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Gypsy Moth Management

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Gypsy Moth Management

In North America, the current gypsy moth range covers all of the northeastern United States, part of the Southeast and Midwest, and sections of eastern Canada. The gypsy moth's range is expanding at a rate of about 21 kilometers a year. Scientists are working to slow this expansion, using a number of methods.

The gypsy moth, Lymantria dispar, is a devastating forest pest. It feeds on the foliage of hundreds of plant species in North America, but most commonly on oaks and aspen. In heavily infested areas, trees may become completely defoliated.


In areas without established gypsy moth populations, pheromone traps are used to detect new populations. State and federal agencies can then work together to eradicate any newly detected infestations. Eradication methods can include chemical or biological pesticides and mass-trapping.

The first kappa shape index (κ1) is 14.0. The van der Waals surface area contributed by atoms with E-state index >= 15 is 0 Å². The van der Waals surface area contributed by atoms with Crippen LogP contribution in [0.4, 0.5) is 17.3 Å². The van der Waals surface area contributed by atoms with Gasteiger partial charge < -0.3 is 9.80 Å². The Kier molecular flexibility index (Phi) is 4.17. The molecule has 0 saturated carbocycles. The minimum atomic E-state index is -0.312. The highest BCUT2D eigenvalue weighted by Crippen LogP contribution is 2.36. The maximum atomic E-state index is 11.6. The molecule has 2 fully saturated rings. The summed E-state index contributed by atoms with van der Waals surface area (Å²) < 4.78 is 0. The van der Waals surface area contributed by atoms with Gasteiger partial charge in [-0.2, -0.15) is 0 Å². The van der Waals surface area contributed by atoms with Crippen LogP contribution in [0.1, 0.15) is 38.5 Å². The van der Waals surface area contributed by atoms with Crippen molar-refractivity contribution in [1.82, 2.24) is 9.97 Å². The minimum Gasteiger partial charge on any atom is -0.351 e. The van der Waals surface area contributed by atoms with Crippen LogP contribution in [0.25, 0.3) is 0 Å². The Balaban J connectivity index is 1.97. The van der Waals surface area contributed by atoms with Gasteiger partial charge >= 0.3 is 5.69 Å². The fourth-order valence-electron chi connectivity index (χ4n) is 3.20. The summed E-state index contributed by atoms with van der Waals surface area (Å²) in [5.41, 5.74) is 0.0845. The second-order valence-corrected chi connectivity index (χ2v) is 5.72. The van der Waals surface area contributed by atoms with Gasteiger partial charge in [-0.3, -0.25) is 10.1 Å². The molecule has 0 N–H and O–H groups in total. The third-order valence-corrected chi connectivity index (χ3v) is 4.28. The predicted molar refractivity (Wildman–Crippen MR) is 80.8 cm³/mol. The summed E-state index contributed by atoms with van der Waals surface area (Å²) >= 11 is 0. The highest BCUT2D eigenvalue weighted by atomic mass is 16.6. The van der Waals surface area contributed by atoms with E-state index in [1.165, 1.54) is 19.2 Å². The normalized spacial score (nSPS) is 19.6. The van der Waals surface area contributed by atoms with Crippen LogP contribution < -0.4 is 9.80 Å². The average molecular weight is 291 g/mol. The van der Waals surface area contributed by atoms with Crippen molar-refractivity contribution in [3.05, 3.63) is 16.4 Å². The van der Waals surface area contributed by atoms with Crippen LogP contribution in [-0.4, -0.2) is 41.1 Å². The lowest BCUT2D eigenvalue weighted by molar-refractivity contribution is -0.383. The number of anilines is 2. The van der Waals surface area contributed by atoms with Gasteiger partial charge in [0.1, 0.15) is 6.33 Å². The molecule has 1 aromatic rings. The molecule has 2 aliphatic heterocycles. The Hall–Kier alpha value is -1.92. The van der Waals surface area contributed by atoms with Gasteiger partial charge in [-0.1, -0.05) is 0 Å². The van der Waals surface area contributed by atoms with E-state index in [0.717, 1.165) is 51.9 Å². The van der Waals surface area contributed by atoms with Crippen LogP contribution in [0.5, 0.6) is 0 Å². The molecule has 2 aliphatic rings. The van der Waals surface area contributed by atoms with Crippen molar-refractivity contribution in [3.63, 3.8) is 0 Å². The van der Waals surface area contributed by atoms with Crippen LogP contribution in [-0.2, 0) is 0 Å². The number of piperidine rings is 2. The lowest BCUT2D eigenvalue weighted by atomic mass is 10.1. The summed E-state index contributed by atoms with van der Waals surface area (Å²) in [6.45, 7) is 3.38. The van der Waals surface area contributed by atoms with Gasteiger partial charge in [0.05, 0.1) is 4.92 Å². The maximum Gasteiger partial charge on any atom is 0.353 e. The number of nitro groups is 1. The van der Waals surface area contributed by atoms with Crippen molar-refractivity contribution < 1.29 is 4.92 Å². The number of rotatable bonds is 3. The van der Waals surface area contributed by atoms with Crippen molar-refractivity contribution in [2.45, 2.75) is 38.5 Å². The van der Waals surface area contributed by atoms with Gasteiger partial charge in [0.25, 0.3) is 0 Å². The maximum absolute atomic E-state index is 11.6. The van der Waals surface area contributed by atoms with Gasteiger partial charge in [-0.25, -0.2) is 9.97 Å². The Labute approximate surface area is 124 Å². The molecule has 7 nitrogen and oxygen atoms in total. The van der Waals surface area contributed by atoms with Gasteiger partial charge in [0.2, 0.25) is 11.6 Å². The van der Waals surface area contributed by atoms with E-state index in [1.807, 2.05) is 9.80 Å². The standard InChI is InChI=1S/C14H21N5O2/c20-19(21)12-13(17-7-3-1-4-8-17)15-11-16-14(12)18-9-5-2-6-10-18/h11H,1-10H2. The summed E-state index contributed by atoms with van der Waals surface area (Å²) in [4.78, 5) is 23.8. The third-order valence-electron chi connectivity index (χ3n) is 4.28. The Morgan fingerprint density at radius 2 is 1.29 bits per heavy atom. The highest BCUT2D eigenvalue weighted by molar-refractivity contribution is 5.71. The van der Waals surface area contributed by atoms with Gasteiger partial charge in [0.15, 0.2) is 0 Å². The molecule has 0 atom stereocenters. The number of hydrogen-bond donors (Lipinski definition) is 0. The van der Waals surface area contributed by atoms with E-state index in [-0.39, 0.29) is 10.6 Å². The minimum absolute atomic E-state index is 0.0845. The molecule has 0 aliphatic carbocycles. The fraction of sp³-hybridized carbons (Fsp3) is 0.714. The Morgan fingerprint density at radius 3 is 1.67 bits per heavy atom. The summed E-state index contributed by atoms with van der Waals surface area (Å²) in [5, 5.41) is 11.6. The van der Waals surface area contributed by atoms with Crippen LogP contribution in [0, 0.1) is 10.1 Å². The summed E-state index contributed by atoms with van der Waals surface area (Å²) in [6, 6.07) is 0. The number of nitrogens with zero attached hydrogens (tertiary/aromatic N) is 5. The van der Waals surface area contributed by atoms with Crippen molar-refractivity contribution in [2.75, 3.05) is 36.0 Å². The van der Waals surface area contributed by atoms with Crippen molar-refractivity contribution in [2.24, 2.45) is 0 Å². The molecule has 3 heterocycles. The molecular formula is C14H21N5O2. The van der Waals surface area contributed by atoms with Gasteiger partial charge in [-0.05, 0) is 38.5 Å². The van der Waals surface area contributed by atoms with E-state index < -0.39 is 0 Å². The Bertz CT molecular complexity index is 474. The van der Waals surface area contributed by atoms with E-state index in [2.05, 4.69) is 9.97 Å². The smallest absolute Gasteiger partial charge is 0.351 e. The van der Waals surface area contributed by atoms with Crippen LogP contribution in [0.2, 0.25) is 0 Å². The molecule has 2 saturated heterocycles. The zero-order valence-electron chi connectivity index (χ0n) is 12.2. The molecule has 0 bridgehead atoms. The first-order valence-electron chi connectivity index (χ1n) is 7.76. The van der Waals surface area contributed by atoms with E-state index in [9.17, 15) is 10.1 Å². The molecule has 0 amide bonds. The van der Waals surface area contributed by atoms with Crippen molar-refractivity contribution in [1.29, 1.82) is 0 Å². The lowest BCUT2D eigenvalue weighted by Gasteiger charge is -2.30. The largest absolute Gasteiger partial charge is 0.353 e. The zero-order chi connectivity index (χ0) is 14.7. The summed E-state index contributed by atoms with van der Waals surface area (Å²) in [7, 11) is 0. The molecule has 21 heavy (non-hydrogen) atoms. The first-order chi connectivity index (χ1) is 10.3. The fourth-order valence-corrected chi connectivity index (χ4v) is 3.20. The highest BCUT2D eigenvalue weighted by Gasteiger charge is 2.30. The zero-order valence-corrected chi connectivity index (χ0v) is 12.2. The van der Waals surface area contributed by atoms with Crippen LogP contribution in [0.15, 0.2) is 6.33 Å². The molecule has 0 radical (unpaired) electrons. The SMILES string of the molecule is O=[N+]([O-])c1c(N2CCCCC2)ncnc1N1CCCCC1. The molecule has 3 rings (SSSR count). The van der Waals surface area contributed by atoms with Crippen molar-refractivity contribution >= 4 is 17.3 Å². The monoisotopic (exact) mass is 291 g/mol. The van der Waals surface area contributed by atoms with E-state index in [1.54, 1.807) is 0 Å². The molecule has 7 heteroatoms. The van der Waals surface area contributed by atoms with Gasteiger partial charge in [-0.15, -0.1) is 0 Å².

The worst effects of gypsy moths occur at high population densities. In areas that are already highly infested, suppressing the population as much as possible can minimize damage to trees. This is usually accomplished using ground applications of pesticides to individual trees, and aerial application of pesticides to larger areas.

Biological Control

In an effort to minimize the use of pesticides, research scientists are focusing on the gypsy moth's natural enemies. Some, such as birds, do not have a substantial effect on populations. However, the following natural agents can cause considerable mortality:

insect parasitoids and predators

small mammals, including deer mice and shrews

wilt, a disease caused by the nucleopolyhedrosis virus

an entomopathogenic fungus species

They are also trying to develop ways to increase the effectiveness of natural enemies that are already established in the gypsy moth's range. Scientists are searching for other natural enemies that could be introduced for control purposes.


The term "silviculture" refers to the development and care of trees. The silvicultural methods used to



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